Besides the current crop of Oscar contenders, a new batch of films is opening soon (or has just opened) in the ATL that should be of particular interest to the LGBT community, including James Franco’s latest and a documentary centered around gay activist and writer James Baldwin’s views.
“Elle” is one of the most controversial films of 2016, now opening slowly around the country. Directed by Paul Verhoeven, whose films (“The Fourth Man,” “Basic Instinct”) almost always have some sort of LGBT theme, “Elle” centers around a businesswoman (played by Isabelle Huppert) who gets raped in the first moments of the movie. Yet this isn’t a typical revenge thriller. It has a lot more on its plate, with a very complex, sexual, open heroine. “Elle” won two surprise Golden Globes – Best Foreign Language Film and Best Actress, Drama – and alternates between being truly disturbing, darkly funny and even bat-shit crazy. It’s not for everyone, but the fearless Huppert holds it together.
“Julieta” is the new drama by out director Pedro Almodovar. Although it’s no longer in the running for an Oscar, it’s well worth seeing. Through flashbacks, we see how the titular character (played by Emma Suarez) loses contact with her daughter and spends much of the movie trying to understand why and find her. This is fairly mild turf for the director – no explicit sexuality or gender bending, although a late conversation reveals that one of the central character’s sexual orientation is not what we were led to believe. Almodovar has always loved his female protagonists and he shows it here as well. By the end, the film tips over into high melodrama, with Julieta walking nonchalantly into a car while grieving. With Suarez at the center, however, it is very enthralling, emotional stuff.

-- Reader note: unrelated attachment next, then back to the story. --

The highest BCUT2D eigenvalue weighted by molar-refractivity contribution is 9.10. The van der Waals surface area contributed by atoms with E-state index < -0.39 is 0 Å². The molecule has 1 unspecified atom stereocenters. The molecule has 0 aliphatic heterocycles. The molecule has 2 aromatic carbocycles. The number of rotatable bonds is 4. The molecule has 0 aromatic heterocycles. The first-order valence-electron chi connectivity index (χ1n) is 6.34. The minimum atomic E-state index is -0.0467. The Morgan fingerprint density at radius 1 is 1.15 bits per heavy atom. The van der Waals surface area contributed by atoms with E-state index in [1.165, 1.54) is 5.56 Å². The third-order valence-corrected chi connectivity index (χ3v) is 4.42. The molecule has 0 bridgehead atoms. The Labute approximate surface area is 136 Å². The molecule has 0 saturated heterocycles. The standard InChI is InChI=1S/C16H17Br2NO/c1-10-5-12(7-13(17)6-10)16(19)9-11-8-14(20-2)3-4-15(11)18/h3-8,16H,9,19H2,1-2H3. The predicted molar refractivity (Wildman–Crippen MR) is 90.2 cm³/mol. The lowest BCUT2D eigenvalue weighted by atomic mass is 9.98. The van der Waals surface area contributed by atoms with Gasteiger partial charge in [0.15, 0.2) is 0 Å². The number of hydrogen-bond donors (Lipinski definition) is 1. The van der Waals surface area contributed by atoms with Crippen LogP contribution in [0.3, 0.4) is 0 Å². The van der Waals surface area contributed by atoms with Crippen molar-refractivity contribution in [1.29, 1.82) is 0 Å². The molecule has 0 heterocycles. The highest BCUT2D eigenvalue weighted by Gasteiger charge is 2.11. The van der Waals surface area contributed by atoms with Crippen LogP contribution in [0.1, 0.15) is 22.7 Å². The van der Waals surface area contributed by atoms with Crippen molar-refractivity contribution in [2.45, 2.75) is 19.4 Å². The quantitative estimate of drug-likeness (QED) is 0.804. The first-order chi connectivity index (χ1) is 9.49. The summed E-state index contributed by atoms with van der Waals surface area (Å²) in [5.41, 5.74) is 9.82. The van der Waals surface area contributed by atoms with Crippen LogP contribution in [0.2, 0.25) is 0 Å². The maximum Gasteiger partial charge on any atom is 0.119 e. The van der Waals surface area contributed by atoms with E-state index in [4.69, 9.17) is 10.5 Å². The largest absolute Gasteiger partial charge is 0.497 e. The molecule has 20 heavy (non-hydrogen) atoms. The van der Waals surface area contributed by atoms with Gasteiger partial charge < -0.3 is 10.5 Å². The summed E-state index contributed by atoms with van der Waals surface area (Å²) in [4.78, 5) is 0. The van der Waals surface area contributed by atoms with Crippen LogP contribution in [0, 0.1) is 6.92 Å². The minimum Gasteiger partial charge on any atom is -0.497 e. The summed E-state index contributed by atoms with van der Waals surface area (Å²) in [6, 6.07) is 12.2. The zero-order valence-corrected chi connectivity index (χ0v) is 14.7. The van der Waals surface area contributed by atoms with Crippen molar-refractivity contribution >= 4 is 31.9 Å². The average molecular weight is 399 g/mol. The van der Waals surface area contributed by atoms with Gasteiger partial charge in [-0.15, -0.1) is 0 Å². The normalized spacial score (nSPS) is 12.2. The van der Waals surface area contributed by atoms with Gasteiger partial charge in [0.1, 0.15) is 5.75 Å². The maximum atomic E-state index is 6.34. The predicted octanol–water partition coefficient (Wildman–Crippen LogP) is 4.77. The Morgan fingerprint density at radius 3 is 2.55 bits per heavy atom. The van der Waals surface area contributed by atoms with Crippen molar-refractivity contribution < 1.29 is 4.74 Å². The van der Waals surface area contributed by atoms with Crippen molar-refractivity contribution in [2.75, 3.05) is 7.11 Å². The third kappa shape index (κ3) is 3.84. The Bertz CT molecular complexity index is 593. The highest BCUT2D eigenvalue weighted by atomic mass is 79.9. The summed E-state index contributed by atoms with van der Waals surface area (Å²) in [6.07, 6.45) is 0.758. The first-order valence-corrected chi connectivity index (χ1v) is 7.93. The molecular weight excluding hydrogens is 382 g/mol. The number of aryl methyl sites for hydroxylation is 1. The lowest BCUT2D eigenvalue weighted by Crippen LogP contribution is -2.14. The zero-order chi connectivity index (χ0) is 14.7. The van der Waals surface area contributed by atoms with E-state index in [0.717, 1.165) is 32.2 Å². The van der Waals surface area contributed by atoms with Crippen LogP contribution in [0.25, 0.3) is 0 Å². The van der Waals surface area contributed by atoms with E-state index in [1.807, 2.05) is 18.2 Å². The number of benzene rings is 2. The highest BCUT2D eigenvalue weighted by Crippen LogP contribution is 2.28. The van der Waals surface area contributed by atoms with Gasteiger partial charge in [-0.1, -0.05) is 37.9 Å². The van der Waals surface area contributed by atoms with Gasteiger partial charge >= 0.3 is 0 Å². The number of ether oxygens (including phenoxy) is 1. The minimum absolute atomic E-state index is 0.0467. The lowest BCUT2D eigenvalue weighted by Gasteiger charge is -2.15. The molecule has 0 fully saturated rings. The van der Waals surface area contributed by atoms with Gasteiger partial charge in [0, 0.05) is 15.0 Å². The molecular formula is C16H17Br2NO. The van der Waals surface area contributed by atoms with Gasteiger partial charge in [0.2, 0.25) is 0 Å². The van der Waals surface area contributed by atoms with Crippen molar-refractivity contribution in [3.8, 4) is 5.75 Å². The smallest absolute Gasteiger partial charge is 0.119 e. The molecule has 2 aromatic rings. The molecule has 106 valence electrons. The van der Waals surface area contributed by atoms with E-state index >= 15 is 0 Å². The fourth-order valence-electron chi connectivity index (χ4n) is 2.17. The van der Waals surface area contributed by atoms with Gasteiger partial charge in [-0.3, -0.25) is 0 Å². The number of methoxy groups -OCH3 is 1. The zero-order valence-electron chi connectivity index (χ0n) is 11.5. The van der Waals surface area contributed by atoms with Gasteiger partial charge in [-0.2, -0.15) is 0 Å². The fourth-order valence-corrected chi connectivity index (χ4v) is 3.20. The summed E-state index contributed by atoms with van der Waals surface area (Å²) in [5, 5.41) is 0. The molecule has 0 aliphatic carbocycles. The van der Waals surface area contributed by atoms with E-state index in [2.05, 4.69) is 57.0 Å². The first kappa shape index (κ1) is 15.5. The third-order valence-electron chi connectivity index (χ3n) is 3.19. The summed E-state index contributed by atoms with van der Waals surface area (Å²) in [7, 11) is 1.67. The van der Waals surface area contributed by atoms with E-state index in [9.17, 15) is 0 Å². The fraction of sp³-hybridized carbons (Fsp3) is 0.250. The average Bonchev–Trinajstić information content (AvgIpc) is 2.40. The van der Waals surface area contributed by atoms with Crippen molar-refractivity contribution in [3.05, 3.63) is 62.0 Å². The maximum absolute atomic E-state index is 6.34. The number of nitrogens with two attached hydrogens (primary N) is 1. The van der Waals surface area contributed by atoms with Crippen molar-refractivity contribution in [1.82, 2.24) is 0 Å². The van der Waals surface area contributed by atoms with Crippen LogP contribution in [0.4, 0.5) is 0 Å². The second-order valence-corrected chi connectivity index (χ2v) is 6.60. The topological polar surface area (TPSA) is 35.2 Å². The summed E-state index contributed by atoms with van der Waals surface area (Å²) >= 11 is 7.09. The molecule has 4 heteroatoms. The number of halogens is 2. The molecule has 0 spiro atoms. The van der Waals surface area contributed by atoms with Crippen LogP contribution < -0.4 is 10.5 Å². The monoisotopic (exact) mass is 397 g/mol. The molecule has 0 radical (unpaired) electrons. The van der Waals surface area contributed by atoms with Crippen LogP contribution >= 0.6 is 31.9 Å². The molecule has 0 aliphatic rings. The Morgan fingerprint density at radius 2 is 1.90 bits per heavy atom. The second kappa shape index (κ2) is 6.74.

Endlessly fascinating, “I Am Not Your Negro” is based on the unfinished novel “Remember This House” by James Baldwin. Narrated by Samuel L. Jackson, it uses archival, historical footage to look at Baldwin’s views of race and his projections for the future, using the author’s own text. Amazingly Baldwin’s words are as relevant as ever and director Raoul Peck stitches this all together beautifully. It is one of three documentaries dealing with race – the others being “O.J.: Made in America” and “13th” – that are on the Oscar Best Documentary shortlist, to be narrowed down to five on Jan. 24. It would be a shame if this inspired work didn’t make the cut.
After a film festival run in 2015, the gay-themed “I Am Michael” is now getting a limited theatrical release. It stars James Franco in another of his gay roles. This time, he is Michael Glatze, a gay rights journalist who eventually turned his back on his former life and became a Christian pastor. Zachary Quinto stars as his boyfriend and the cast includes Emma Roberts and newly-out actor Charlie Carver. Directed by Justin Kelly, this one is fairly nondescript, without even the lurid appeal of last year’s “King Cobra,” also with Franco. No doubt Glatze’s story is a juicy one, but “Michael” doesn’t have much punch, despite solid, subtle work from Franco.